Obviously, the messianic themes sounded in the birth stories are Jewish. But it is interesting to note how inchoate the messianic theme was in the Judaism of the time. There was hardly a fixed messianic job description (with well-attested birth stories) that Jesus fit. His messianic birth story is virtually the first one.
What explains the birth stories for me is the crucifixion. Only after the crucifixion is it clear to Jesus' disciples that he was a failed candidate redeemed by God. In this interpretation, all the Gospel prophecies of Jesus' redeeming death are vaticinia ex eventu—prophecies constructed after the fact. The messianic genealogy and birth are also better explained as a result of proclamation of Jesus' messianic status, following the crucifixion. So yes, the Holy Spirit is a Jewish tradition and the church is certainly expressing Jesus' life as a life governed by the Holy Spirit. But the means of expression impresses me as innovative as well as traditional.
Nor do I think that Jesus must have been born in Bethlehem. He could have been born there, but there is no strong scholarly reason to believe that he was. The omission of the birth narrative in Mark (and later John) explains a lot more than the birth stories do. In their effort to fill the gap, other early Christian writers used some Jewish birth conventions, but added startling details that are more Hellenist.
Ironically, perhaps, I think we agree on a lot more about Easter. If we assume the truth of the titulus, the charge on the cross, then Jesus was convicted of a political crime and executed as a political insurrectionary, whether or not this was an accurate view of his mission. Did Jesus think he was the Messiah? I do not find it necessary to posit that, though Jesus may have gradually come to the conclusion that he was expected.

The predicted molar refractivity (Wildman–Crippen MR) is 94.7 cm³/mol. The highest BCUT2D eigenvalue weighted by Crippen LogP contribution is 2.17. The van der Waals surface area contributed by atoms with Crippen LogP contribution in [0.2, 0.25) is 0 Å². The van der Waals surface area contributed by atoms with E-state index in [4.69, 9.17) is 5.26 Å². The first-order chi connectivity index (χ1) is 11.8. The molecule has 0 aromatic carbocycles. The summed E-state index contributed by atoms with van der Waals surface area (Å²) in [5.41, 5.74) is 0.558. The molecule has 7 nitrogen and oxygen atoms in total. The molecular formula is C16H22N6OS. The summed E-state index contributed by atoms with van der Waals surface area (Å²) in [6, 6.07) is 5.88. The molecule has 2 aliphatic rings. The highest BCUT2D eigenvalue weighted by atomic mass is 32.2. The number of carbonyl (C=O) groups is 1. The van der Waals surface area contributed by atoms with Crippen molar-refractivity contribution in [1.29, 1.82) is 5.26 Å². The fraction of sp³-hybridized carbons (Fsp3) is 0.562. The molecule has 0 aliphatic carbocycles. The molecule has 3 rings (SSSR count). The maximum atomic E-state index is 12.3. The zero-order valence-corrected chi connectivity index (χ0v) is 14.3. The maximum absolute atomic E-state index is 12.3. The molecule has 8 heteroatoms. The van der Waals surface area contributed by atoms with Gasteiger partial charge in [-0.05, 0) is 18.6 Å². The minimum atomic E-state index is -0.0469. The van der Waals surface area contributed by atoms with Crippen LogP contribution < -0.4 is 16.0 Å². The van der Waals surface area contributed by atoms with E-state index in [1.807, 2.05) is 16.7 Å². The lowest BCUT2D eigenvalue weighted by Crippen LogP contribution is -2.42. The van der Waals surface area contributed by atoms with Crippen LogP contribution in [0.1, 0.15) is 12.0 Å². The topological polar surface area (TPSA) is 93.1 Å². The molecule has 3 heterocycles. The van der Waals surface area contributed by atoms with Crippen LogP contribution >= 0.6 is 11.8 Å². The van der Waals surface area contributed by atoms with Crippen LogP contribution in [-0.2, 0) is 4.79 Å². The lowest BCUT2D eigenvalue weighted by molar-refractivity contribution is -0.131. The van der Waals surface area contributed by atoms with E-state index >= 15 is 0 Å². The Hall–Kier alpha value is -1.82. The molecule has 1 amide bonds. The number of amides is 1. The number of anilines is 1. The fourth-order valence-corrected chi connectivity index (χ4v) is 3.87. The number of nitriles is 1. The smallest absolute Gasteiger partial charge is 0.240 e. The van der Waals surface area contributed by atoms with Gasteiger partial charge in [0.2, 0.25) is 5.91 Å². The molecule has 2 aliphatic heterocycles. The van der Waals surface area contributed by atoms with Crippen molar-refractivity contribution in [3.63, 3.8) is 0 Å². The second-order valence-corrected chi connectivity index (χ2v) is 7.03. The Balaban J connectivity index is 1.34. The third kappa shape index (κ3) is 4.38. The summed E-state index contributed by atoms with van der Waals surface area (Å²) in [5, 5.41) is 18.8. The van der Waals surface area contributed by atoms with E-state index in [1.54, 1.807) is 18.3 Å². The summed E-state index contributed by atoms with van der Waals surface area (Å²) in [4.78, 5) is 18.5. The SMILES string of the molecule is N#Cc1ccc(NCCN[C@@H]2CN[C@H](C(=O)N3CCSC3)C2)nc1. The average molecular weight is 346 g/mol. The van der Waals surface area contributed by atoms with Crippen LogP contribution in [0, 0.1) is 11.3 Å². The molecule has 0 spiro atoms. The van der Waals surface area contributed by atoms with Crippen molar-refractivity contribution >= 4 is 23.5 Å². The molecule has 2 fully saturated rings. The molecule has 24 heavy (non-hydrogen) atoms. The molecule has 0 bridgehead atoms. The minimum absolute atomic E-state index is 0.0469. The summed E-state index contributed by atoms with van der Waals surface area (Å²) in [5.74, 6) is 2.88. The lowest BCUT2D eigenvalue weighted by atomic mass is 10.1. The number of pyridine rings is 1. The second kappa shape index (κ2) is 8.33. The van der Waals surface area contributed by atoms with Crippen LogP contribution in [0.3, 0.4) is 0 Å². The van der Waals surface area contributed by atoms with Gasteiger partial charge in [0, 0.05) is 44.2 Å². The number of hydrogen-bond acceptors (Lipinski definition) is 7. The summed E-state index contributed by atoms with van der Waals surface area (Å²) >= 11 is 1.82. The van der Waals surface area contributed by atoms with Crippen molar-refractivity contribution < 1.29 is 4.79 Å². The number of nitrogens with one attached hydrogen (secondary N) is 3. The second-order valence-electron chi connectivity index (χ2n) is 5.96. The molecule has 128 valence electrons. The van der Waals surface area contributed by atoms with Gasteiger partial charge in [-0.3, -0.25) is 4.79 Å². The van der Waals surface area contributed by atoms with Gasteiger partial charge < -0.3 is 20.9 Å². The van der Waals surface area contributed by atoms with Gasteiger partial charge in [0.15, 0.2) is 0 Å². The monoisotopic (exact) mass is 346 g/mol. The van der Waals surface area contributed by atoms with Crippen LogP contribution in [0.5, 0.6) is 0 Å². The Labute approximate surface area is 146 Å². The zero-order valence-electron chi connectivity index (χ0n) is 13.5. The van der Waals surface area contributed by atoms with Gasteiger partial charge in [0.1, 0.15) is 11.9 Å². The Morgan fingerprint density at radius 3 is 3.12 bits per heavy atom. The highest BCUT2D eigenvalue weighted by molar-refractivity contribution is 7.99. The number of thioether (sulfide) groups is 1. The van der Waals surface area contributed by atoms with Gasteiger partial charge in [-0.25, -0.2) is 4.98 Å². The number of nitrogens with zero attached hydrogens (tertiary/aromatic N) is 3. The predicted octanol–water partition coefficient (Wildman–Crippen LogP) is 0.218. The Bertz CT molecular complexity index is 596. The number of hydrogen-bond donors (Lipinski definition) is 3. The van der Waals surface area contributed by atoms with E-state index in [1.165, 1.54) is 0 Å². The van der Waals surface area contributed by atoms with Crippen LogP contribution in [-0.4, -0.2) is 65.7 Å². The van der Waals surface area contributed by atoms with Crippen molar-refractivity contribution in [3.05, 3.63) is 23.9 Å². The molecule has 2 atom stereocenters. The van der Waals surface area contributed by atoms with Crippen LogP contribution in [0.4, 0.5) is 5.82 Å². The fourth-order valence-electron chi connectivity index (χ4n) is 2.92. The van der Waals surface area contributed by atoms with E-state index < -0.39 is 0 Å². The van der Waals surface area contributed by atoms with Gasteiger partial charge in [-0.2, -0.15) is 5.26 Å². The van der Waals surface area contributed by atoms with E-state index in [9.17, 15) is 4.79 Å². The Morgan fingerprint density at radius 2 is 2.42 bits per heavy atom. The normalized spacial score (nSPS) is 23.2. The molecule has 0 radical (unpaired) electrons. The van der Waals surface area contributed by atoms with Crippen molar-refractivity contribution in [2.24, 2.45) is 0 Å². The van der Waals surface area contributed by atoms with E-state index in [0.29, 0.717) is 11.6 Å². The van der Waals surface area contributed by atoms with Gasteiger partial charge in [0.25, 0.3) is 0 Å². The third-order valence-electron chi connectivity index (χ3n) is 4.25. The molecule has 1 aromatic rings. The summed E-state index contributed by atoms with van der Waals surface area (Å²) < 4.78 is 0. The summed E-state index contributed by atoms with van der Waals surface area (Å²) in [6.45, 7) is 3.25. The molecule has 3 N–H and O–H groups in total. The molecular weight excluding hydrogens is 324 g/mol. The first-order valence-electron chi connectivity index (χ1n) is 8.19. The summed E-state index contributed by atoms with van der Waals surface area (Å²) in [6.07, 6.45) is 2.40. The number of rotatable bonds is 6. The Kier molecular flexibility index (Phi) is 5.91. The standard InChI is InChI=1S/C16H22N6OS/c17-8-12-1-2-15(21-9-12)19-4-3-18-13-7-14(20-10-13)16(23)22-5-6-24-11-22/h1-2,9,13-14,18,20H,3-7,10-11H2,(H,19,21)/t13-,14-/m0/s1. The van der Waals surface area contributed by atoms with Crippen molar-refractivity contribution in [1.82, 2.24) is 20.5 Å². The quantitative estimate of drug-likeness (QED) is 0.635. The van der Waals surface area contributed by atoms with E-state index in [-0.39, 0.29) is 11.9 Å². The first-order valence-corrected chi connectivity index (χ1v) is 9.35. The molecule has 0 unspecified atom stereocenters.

What is clear is that the early church found Daniel 7 and Psalm 110, together with Psalm 8, to demonstrate the scriptural prophecy of Jesus' resurrection. With this came his messianic and divine status. The combination turned Jesus into Lord as well as messiah and allowed the church to identify Jesus with the divine name Lord in the Hebrew Bible. I think this was a Jewish process of hermeneutics—though there is no previous example of treating as prophecy this combination of verses and only limited evidence of humans achieving divinity in Judaism.
All of this only emphasizes the uniqueness of the events of Jesus' last days and the special regard in which his disciples held him. There are plenty of examples of Jewish expectation that the dead will rise on the last day, and that those who make others righteous will become angels or stars. What made Christianity special was its recognition that this process began with Jesus but had not been brought to fulfillment.
I might add that I find the celebration of Christmas to be particularly enjoyable—the music especially, but also the decorations and festivities. So I'm not being a grinch; I'm just reporting how I see the history. A Merry Christmas and a Chag Sameah to everyone. And a Happy New Year, too.
Alan F. Segal is professor of Religion at Barnard College, Columbia University, and occupies the Ingeborg Rennert Chair for the Study of Judaism. He is the author of Life After Death: A History of the Afterlife in the Religions of the West, Rebecca's Children, andPaul the Convert.